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How’s your heart doing?
Heart health is a critical aspect of overall well-being, but unfortunately, many diseases and conditions can have a negative effect on the heart, such as high cholesterol, hypertension, diabetes, or coronary artery disease.
Heart issues can lead to an array of complications and long-term health concerns, including stroke, dementia, and diabetes.
However, there are some easy ways that you can take to support your heart health and live your best life without changing your entire lifestyle.
Swap 20 Minutes of Social Media for Movement
Come on—we all do it. How many hours are you wracking up on your phone each day?
We love videos of cats doing cute things as much as the next person, but a sedentary lifestyle that's common with extended periods of sitting and scrolling on social media can lead to poor heart health.
And even if you're checking your phone for five minutes here and there, take that time aside and put it towards moving your body.
Regular physical activity supports good cardiovascular health, so rather than spending 20 minutes on your phone or laptop, take a walk around the block or do some stretches in your living room. The cat videos will be there when you get back.
Reduce Sodium and Add Flavor
High-sodium diets are linked to an increase in blood pressure, which puts additional strain on the heart. And unfortunately, the American diet is on average high in sodium.
Make an effort to reduce your salt intake by avoiding processed foods and adding sauces and seasonings. Try not to put salt on the dinner table before eating so you aren't tempted to add more.
Reducing the takeout and going out to eat can help too, as dishes at restaurants are largely unregulated in terms of ingredients and you can't be sure how much is in your order. Food prepping for the week can make it less tempting to go out.
If you like to cook, discover new spices and flavors that you can add to a dish while cutting back the sodium.
Where you would normally add a bunch of salt to a recipe, cut down the amount you use. Instead, use fresh herbs and spices like garlic and turmeric to add flavor to your dishes.
Swap In Plant-Based Once a Day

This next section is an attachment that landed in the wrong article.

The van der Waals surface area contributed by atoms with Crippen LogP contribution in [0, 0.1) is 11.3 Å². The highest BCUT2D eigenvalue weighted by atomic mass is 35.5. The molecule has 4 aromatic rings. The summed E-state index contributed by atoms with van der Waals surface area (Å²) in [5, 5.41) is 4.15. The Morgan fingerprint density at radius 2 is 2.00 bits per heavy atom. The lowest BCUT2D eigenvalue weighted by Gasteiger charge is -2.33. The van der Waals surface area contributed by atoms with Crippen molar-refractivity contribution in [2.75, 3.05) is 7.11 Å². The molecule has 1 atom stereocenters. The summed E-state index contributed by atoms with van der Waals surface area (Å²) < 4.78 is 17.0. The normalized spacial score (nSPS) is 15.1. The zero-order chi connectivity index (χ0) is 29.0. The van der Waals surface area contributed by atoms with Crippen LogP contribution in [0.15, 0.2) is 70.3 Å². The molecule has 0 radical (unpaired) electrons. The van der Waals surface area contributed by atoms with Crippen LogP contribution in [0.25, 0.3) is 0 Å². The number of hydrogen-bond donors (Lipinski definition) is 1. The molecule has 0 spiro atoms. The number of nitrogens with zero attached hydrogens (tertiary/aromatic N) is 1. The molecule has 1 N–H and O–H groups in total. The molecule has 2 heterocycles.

Ditching animal-based proteins (like beef, pork, and eggs) for plant-based alternatives like beans, legumes, or tofu can help improve heart health too. That's because plant-based foods are lower in saturated fat and cholesterol than animal proteins.
Saturated fat and cholesterol are bad for heart health, as they can increase your LDL cholesterol levels and clog up your arteries.
Swapping in plant-based proteins once a day is an easy way to support your heart health. Try adding chickpeas to a salad instead of chicken, or using plant-based crumbles instead of beef on Taco Night.
And again, just like with fruits and veggies, it doesn't have to be an all-or-nothing thing—start by swapping out one meal item a day for something plant-based and go from there. There are so many options now!
If you're an absolute carnivore and the switch feels too hard, try starting out with cutting red meat and swapping it for fish or chicken a couple of times a week, which are meat options lower in cholesterol and saturated fat.
If you're struggling with ideas of what to make for dinner, try looking up some recipes online that focus on using mainly plant ingredients. We have some recipes here in our blog.
Supplements for Heart Health
Even if you are eating a balanced diet, taking additional supplements is a good idea to consider with your medical professional. It's quick, easy to do, and relatively cost-effective.
There are several supplements that can support heart health in the long run:
- Resveratrol, a compound found in red wine and other foods, supports a lower risk of heart disease
- CoQ10 is an antioxidant that supports energy production & healthy cell function, including red blood cells
- Magnesium promotes lower, more regulated blood pressure levels
- Calcium promotes strong & healthy bones while also supporting your heart
Your heart health is important and there are many steps you can take to support it that don't feel like an overhaul of your entire lifestyle.
No matter what changes you make—big or small—think of it as an investment in yourself. It's never too late to start taking care of yourself.
Aim for a balanced diet, more movement and less tech, getting plenty of fruits & veggies, switching to plant-based meals once in a while, and talking to your doctor about supplements.
Remember, small changes add up over time and your heart will thank you for taking the necessary steps to protect it.